Sunday, January 21, 2024

Opening paragraphs................

      Nine-year-old Henry Knox entered the Boston bookstore, leaving his childhood behind.  The boy, blond and tall for his age, could see shelves of books and boxes of fine stationery adorned with floral designs imported from London, along with writing materials, inkwells, quills, pamphlets, and writing paper neatly laid out for customers.  His days of playing with friends or attending school would be replaced with the bookshop's chores and adult concerns over money and the support of his family.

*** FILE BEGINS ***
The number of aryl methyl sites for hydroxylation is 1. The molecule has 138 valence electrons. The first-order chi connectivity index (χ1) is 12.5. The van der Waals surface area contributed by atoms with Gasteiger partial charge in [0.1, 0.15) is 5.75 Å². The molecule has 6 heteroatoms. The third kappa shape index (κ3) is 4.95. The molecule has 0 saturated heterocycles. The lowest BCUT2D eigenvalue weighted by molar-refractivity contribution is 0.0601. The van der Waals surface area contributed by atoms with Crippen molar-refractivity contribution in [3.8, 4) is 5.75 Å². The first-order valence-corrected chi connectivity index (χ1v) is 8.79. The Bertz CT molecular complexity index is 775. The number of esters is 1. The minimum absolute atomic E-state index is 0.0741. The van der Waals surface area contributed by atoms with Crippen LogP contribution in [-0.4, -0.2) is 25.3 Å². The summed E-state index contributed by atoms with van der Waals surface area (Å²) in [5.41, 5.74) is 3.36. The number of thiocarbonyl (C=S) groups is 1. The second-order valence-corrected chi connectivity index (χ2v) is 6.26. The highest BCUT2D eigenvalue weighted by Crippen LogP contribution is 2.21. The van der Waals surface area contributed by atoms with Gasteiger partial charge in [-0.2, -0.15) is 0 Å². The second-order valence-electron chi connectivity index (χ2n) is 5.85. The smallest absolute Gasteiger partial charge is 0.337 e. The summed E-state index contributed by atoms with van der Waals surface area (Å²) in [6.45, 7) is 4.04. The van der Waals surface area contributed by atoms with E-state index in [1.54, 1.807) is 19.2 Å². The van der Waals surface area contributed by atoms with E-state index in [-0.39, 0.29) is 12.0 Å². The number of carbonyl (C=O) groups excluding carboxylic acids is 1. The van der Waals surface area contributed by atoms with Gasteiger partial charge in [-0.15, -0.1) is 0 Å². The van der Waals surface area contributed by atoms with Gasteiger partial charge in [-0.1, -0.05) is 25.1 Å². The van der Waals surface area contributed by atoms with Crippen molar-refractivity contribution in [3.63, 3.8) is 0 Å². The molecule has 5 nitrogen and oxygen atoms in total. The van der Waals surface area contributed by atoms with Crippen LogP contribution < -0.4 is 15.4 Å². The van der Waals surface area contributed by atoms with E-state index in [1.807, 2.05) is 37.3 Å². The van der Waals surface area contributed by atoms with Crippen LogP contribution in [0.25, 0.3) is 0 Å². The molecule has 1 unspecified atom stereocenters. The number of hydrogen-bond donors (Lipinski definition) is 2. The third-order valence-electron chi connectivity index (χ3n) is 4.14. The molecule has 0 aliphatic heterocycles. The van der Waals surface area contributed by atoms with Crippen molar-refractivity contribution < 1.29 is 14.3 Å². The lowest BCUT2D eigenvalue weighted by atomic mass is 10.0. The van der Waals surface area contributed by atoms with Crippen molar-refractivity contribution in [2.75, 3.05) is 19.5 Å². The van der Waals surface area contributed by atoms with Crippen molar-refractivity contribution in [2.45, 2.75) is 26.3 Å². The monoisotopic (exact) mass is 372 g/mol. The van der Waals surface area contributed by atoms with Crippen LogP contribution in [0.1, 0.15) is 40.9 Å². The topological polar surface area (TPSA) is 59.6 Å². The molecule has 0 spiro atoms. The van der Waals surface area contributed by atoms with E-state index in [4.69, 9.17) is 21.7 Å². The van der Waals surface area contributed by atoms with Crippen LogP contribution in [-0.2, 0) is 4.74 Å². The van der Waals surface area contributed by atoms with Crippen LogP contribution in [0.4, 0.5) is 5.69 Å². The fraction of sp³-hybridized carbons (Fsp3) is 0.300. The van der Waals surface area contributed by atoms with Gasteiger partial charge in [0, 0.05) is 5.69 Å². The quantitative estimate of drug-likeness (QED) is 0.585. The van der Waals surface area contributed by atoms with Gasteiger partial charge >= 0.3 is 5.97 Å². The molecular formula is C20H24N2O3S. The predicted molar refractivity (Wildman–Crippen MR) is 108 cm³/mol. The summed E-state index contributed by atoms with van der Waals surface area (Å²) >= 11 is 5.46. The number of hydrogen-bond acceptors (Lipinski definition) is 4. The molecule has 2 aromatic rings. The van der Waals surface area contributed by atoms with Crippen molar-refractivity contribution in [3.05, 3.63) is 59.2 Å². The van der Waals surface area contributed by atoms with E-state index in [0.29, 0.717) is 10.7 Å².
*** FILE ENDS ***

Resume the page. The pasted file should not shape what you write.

HIs life had been turned upside down that year, 1759.  His father, William Knox, a once-prosperous shipbuilder, left the family after his business collapsed in the midst of economic hard times sweeping the American colonies.  Plagued by debts, the disillusioned Knox boarded a ship bound for St. Eustatius in the West Indies, leaving his family with no means of financial support.  Henry was left to care for his mother and his three-year-old brother.  His older siblings, John and Benjamin, had left home years earlier to earn a living as merchant seamen, never to return to Boston.

Mark Puls, Henry Knox: Visionary General of the American Revolution

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